Black Kids vs. Cool Kids vs. Cold War Kids — This three-way race proves that when it comes to making new music, the kids are still alright. The first group on the ballot, a quintet from Jacksonville, Florida, show off a penchant for crafting fun, danceable music on its debut, “Partie Traumatic.” I especially like the quirky “I’m Not Going to Teach Your Boyfriend to Dance.” The middle kids’ offerings on their self-titled debut are dominated by witty, self-reflexive lyrics (the song “88” even samples the ’80s classic, “Safety Dance” ) and inventive hip-hop structures, as on “Bassment Party.” The third group of contestants avoids the traditional sophomore slump with its release, “Loyalty to Loyalty,” by expanding the range of its raw, blues-inspired sound to include disco bass grooves (“Something Is Not Right with Me“) and rough, retro-reverb guitar riffs (“I’ve Seen Enough”). My only hope is that some or all of these kids will get together on the playground and beat the crap out of the New Kids on the Block, who are rearing their ugly old heads again this year.

Dan le Sac vs. Scroobius Pip vs. Low vs. Diamond — At a time when everyone seems to be “versing” each other (as my kids used to say), why not set a bout between bands that have “versus” as part of their names. I have to admit that what first drew me to Dan v. Pip and their debut, “Angles,” was the working-class British accent (and oddball moniker). But what keeps me coming back are the duo’s intriguing electronic-rock rhythms and hilarious, biting lyrics, especially pronounced on songs like “Letter from God to Man” and “Thou Shalt Always Kill.” Low vs. Diamond, on the other hand, have a hidden gem in their self-titled debut. And, with radio-friendly songs to offer, like “Heart Attack,” with its new wave-ish swirling guitar hooks and soaring vocals (think The Killers), and the lush, sweeping Coldplay-like textures of “This Is Your Life,” it shouldn’t take long for this young LA band to shine.

She & Him vs. Matt and Kim — As our final pairing points out, whether you believe that a man and a woman can effectively run this country, one thing’s for sure: they can still make appealing folk-pop and dance music together. The delightfully retro mix on “Volume One” — actress Zooey Deschanel’s archetypal love-and-angst songs, like “Why Do You Let Me Stay Here” and “Change Is Hard,” brought to maturity through the refined arrangements provided by indie-rock darling M. Ward — sounds like this couple have been playing together for years. What Matt and Kim illustrate, in contrast, is that a kick-drum beat, some hand-claps, and jaunty piano riffs are all it takes to make spare, catchy, danceable tunes. You’ll want to play “Good Ol’ Fashion Nightmare” and “Daylight” (from their upcoming release, “Grand”) at your next party, no matter what your political leaning.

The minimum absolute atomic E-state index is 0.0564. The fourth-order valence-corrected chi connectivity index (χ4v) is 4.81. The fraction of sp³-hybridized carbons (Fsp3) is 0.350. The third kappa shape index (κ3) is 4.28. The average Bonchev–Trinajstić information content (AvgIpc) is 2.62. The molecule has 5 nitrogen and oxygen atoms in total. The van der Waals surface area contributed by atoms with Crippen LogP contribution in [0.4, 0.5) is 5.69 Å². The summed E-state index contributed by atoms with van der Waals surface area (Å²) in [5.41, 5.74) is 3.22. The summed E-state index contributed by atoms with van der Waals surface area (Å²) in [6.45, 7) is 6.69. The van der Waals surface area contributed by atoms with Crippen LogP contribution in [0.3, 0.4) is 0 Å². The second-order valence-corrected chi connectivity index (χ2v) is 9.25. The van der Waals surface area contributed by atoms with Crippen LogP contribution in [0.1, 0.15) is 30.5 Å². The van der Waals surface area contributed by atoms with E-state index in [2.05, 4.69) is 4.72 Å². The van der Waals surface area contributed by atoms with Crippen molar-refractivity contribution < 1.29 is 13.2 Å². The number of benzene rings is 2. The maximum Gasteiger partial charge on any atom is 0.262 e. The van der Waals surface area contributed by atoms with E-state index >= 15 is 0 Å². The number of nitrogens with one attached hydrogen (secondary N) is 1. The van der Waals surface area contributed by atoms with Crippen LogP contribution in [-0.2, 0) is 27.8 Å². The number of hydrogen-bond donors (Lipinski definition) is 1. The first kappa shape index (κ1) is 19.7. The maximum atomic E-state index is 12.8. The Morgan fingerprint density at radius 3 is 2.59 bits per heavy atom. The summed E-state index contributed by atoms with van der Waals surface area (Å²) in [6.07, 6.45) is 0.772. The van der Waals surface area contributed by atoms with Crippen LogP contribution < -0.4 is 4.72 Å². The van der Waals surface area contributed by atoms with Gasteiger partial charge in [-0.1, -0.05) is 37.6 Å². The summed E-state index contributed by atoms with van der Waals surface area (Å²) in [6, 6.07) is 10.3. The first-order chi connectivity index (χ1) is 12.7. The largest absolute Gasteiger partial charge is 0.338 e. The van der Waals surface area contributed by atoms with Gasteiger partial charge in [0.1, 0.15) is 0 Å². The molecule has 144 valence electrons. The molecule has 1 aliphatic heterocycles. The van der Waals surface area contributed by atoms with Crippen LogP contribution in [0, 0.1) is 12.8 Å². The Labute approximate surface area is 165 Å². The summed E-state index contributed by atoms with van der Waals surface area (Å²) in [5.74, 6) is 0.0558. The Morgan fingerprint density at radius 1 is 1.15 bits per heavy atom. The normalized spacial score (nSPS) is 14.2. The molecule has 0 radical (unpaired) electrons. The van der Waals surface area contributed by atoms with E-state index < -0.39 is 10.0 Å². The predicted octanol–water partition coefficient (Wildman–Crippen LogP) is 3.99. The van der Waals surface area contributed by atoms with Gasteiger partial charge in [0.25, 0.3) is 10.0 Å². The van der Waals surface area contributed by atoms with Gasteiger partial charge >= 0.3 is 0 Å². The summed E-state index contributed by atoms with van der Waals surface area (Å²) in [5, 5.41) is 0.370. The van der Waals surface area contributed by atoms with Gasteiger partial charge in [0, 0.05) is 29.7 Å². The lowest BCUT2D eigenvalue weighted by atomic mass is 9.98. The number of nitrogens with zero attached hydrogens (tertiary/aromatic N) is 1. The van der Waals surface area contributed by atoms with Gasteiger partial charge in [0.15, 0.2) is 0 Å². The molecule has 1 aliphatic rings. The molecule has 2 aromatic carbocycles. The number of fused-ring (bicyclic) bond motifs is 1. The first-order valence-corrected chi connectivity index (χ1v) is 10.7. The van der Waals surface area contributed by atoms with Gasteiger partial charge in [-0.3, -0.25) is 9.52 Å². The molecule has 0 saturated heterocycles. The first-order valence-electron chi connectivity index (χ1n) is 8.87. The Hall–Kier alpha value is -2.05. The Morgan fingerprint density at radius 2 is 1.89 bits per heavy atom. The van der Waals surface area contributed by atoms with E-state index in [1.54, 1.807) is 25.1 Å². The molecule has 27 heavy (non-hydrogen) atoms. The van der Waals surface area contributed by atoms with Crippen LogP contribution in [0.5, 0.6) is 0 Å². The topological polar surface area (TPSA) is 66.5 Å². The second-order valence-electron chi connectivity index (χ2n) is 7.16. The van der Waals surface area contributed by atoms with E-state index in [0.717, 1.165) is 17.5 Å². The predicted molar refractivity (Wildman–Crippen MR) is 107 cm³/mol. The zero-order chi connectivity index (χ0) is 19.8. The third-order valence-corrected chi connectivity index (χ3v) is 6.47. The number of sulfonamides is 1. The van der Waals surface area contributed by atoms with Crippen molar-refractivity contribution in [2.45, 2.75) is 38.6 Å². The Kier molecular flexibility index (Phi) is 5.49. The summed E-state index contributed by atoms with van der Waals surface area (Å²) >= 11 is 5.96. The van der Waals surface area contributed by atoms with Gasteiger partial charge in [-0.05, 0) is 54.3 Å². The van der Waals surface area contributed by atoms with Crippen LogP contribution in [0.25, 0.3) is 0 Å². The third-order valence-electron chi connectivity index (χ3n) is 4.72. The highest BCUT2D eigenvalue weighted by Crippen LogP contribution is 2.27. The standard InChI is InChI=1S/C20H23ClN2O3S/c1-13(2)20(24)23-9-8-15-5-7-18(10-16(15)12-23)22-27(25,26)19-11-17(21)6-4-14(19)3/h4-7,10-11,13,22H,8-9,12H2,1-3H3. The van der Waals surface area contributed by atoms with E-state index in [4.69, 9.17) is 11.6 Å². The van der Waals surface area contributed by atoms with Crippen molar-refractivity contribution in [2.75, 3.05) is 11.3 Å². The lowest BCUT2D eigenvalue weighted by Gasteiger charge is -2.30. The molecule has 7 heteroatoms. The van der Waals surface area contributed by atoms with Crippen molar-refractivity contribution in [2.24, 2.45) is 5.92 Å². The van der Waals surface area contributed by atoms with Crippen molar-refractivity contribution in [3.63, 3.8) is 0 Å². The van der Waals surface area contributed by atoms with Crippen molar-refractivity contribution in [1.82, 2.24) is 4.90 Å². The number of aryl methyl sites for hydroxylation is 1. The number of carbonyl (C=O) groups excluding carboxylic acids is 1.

Maybe randomly throwing together contestants who seemingly have nothing in common is riskier than handpicking qualified combatants. (It’s what they do on reality TV shows, you know.) But it certainly creates some attractive contrasts, enhancing the individual qualities by emphasizing the differences. That can be a good thing, right? After all, variety adds more than just spice to life — it fosters change by introducing new ideas and allowing us to see what exists in new and different ways.

Perhaps that is what’s been missing from our same-old-same system for all these years. What if someone organized a movement, to make a difference, to bring about change? Real change. What if someone could provide more choices, for all Americans, when it comes to music? Would you join in? I would, and I invite you to do so, too.

I’m Scribbleskiff, and I approve this message.